“Nebuchadnezzar’s desire to have them acquainted with the language of Chaldea arose from his wish to separate them by degrees from their own nation, to induce them to forget their Jewish birth, and to acquire the Chaldean manners, since language is a singular bond of communication (and culture.) He wanted to nourish and intoxicate them with delicacies and render them forgetful of their own nation…to soften them with luxuries…he wanted them to reckon themselves Chaldeans rather than Jews and thus to deny their own origin.
“Daniel simply desired that by his very food – perpetually to recall – the remembrance of his country. He wished so to live in Chaldea – as to consider himself an exile and a captive – sprung from the sacred family of Abraham… Daniel was at liberty to eat and drink at the royal table, but the abomination arose from the consequences – he perceived the king’s intentions”. – John Calvin, Lecture 2 Commentary on Daniel
When life goes all wrong, the enemy attempts to shred our identity. He wants us to forget that, as Christians, has called us to be a chosen race, a royal priesthood, a holy nation, a people for his own possession. He wants us to forget that we’ve been transferred OUT of the kingdom of darkness and into the kingdom of His dear Son. He wants us to forget that God has called us out of darkness into His wonderful light.
2. They Stayed Together
3. They Followed Gifted Leadership
4. They Trusted God’s Wisdom
“Christian contentment is that sweet, inward, gracious frame of spirit which freely submits to and delights in God’s wise and fatherly disposal in every condition.” – Jeremiah Burroughs
5. They Knew Their Lives Were About God’s Glory
The passage below was read during worship. It is from a message by Charles Spurgeon entitled, “Thou art my hope in the day of evil”.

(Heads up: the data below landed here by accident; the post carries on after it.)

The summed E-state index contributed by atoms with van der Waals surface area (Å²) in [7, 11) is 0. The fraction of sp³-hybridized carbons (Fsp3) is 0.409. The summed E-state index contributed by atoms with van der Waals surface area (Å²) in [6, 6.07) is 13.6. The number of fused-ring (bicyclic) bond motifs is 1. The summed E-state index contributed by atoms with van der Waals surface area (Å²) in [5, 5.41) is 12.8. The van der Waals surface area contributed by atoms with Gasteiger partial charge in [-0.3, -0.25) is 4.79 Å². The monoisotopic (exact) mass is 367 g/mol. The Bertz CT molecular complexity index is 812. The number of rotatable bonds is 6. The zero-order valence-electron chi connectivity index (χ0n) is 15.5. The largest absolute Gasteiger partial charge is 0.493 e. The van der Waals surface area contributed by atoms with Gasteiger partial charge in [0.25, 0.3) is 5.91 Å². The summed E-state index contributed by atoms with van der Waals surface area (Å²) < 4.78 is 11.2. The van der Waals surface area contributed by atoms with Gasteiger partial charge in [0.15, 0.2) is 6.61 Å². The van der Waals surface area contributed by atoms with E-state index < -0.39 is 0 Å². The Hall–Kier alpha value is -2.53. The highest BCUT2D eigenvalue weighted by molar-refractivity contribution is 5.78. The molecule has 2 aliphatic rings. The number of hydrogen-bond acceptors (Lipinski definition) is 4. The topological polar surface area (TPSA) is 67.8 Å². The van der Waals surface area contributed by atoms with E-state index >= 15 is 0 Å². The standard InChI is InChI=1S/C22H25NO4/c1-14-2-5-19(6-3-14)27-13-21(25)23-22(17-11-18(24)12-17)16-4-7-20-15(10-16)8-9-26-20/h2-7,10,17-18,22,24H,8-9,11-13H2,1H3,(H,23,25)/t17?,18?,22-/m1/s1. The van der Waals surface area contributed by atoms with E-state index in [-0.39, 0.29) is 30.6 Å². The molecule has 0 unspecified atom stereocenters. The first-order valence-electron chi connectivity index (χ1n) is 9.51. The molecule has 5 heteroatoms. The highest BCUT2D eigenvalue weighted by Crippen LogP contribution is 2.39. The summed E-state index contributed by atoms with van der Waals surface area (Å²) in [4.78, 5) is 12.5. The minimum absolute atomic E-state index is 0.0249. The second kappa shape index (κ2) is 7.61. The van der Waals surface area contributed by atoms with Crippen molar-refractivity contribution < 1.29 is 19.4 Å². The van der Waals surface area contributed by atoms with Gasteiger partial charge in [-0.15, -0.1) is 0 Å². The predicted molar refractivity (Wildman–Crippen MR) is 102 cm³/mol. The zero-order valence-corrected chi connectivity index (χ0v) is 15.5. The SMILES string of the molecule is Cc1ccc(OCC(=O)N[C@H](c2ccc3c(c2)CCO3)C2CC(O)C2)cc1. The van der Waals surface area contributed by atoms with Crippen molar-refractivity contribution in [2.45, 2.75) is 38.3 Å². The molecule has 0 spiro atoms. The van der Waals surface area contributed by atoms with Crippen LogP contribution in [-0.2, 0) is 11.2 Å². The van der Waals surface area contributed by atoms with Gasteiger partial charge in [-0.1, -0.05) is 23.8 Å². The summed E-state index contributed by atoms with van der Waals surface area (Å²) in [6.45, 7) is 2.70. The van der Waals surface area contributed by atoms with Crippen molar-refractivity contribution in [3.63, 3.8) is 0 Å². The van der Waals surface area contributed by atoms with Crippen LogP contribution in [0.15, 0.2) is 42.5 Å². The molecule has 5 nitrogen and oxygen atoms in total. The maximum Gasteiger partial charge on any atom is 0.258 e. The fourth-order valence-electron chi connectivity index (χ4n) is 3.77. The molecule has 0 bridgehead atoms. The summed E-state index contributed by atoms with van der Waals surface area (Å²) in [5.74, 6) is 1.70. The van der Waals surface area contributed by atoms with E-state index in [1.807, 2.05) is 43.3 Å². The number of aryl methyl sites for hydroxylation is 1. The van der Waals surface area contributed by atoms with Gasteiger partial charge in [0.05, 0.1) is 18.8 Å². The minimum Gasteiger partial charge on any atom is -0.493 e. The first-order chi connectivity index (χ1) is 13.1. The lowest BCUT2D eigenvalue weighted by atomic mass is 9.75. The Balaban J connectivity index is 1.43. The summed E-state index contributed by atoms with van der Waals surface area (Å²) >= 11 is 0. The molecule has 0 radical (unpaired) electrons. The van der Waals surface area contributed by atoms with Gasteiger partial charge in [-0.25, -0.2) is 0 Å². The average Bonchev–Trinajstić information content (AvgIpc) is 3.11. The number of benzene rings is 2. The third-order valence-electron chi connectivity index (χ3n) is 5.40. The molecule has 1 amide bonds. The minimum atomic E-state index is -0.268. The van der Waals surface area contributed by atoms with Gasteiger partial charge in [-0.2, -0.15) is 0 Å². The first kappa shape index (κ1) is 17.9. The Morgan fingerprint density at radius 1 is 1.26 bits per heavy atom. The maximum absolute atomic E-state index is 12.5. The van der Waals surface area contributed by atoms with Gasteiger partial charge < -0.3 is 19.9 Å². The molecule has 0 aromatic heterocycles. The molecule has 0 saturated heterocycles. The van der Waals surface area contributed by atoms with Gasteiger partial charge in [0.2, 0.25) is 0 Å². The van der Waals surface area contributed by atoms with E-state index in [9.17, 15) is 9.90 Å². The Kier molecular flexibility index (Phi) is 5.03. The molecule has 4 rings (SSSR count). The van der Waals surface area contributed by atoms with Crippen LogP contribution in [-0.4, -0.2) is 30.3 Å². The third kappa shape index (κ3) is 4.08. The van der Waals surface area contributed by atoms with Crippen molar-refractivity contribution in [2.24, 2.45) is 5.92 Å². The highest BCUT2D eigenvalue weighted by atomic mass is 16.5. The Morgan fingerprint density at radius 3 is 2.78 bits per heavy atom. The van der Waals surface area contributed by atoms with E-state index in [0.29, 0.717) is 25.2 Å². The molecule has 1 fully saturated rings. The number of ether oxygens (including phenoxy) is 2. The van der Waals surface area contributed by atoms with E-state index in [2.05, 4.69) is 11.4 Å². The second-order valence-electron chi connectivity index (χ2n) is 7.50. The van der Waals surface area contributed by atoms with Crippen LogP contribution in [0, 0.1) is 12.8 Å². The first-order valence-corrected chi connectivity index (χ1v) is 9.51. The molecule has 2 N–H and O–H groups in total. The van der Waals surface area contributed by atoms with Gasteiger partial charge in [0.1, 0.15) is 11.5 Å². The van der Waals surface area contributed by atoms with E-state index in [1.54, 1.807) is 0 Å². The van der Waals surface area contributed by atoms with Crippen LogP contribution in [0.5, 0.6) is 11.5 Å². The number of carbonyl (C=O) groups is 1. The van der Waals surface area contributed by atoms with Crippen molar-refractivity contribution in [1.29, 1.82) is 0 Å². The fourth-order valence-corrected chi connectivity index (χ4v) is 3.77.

The path of the Christian is not always bright with sunshine; he has his seasons of darkness and of storm. True, it is written in God’s Word, “Her ways are ways of pleasantness, and all her paths are peace;” and it is a great truth, that religion is calculated to give a man happiness below as well as bliss above; but experience tells us that if the course of the just be “As the shining light that shineth more and more unto the perfect day,” yet sometimes that light is eclipsed. At certain periods clouds cover the believer’s sun, and he walks in darkness and sees no light. There are many who have rejoiced in the presence of God for a season; they have basked in the sunshine in the earlier stages of their Christian career; they have walked along the “green pastures” by the side of the “still waters,” but suddenly they find the glorious sky is clouded; instead of the Land of Goshen they have to tread the sandy desert; in the place of sweet waters, they find troubled streams, bitter to their taste, and they say, “Surely, if I were a child of God, this would not happen.” Oh! say not so, thou who art walking in darkness. The best of God’s saints must drink the wormwood; the dearest of his children must bear the cross. No Christian has enjoyed perpetual prosperity; no believer can always keep his harp from the willows. Perhaps the Lord allotted you at first a smooth and unclouded path, because you were weak and timid. He tempered the wind to the shorn lamb, but now that you are stronger in the spiritual life, you must enter upon the riper and rougher experience of God’s full-grown children. We need winds and tempests to exercise our faith, to tear off the rotten bough of self-dependence, and to root us more firmly in Christ. The day of evil reveals to us the value of our glorious hope.